Simon Grey, General Manager Europe
Pig price across Europe is falling back from the highs we sew in the middle of the year. However, across Europe pig price remains high enough for pig production to be profitable and therefore sustainable!!
Profitability is the number one requirement for sustainability. Sustainability is a word that is impossible to avoid these days. So to be sustainable we need to make a profit. This means selling more pork and pork products…
In Europe farmers are facing many challenges which seems to make pig farming less sustainable. New animal welfare rules, solid floors and bedding, no castration, long tails, removal of zinc, there are many new bits of legislation. One that I believe is of particular concern is around castration. Having had a piece of boar tainted pork recently this is high on my mind.
Wikipedia Definition of Boar Taint
“Boar taint is the offensive odor or taste that can be evident during the cooking or eating of pork or pork products derived from non-castrated male pigs once they reach puberty. Boar taint is found in around 20% of entire male finishing pigs. Skatole may also be detected in gilts, but this is linked with fecal contamination of the skin. Studies show that about 75% of consumers are sensitive to boar taint”.
People eating pork and eating more pork is absolutely vital for the future of our industry. Following my recent experience I am considering not buying pork (in the UK) where 50% will be from entire boars. Or switching to a supplier that can guarantee their pork is only from gilts – these now exist in the UK…
It seems to me the easiest way to stop people buying and eating pork is to sell poor quality product. There is no doubt that boar tainted pork is about as bad as it gets in terms of taste! Can you imagine any other industry knowingly risking selling to its customer a product with a risk of being (very) poor quality? Can you imagine a restaurant knowingly serving a % of its dishes tasting terrible?
I am not talking about mistakes here, mistakes will always happen. I am taking about doing this knowingly!!!
I understand well that entire males growing faster, being leaner and needing less feed. This is of course correct. But if the end product means risk of producing a terrible product is it worth the risk? We as an industry need to make profit – not just be the lowest cost producer.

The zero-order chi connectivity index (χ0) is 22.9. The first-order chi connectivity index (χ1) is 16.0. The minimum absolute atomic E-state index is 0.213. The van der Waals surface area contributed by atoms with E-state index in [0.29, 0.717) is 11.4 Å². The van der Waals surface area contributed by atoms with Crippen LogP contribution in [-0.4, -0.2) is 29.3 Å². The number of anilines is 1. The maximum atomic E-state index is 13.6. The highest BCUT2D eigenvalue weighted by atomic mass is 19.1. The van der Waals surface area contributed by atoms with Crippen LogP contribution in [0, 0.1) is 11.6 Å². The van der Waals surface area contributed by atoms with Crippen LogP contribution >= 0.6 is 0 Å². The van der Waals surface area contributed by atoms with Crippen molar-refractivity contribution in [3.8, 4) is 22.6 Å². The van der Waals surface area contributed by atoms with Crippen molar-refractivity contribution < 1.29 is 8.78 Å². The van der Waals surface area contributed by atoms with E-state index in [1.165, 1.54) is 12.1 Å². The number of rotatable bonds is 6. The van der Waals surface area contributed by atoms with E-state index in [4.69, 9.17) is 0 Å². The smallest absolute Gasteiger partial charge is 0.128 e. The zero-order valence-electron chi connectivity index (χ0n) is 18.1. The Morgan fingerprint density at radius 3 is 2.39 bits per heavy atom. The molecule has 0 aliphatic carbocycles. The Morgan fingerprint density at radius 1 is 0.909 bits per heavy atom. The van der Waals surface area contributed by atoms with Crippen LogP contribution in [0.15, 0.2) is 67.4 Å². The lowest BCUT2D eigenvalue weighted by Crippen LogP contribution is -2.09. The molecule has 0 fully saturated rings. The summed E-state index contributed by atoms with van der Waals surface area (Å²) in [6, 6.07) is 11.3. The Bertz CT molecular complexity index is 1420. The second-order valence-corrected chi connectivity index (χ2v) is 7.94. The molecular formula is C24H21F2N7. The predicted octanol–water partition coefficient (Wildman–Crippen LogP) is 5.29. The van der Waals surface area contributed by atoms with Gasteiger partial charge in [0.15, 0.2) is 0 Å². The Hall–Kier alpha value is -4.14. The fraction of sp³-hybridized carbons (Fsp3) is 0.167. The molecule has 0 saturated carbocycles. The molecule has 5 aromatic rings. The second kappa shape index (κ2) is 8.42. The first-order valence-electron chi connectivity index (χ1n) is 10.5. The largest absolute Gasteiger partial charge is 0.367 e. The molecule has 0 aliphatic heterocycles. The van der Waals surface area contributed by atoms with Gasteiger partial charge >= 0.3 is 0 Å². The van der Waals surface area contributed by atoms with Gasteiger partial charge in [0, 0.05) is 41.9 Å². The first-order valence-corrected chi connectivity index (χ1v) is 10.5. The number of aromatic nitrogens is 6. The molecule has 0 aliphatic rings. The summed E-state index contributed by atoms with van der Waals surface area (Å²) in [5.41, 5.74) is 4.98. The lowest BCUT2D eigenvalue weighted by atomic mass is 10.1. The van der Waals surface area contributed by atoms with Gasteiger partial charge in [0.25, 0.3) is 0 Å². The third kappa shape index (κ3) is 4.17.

The UK was one of the first countries in the world to ban surgical castration of pigs. Interestingly this ban was instigated by the RSPCA. (Royal Society for the Prevention of Cruelty to Animals). More interesting is that the RSPCA has many shelters for cats and dogs for rehoming. If a dog or a cat is rehomed it has to be castrated!! Of-course surgically and by a vet.
I can understand a move towards no surgical castration without some sort of pain relief. But to ban it all together for a farmed species, where the result is risk of boar tainted pork but then insisting that dogs and cats are castrated does not make a lot of sense?
Incidentally UK also does not allow immune-castration. There is a belief the British public will not accept castration or immuno-castration.
Another interesting fact is that the UK is only about 50% self-sufficient in pork production. About 50% of all pork products eaten in the UK are imported and most from Europe! For sure some of this imported pork will be from castrated or immuno- castrated boars. The reality is the British public are already accepting this!!
The UK has been at the forefront of (perceived) high animal welfare and producing a pork product “the consumer wants to buy”. The UK just over 20 years ago had about 800,000 sows. Today the sow herd is about 350,000 sows! A greater than 50% reduction in sow herd size – and that producing what the customer wants!!
The EU today is putting in place a lot of what the UK introduced 20 years ago. Today the EU has just over 10 million sows. Can we assume it will have less than 5 million in 20 years time? History tends to repeat!!
This post was written by Genesus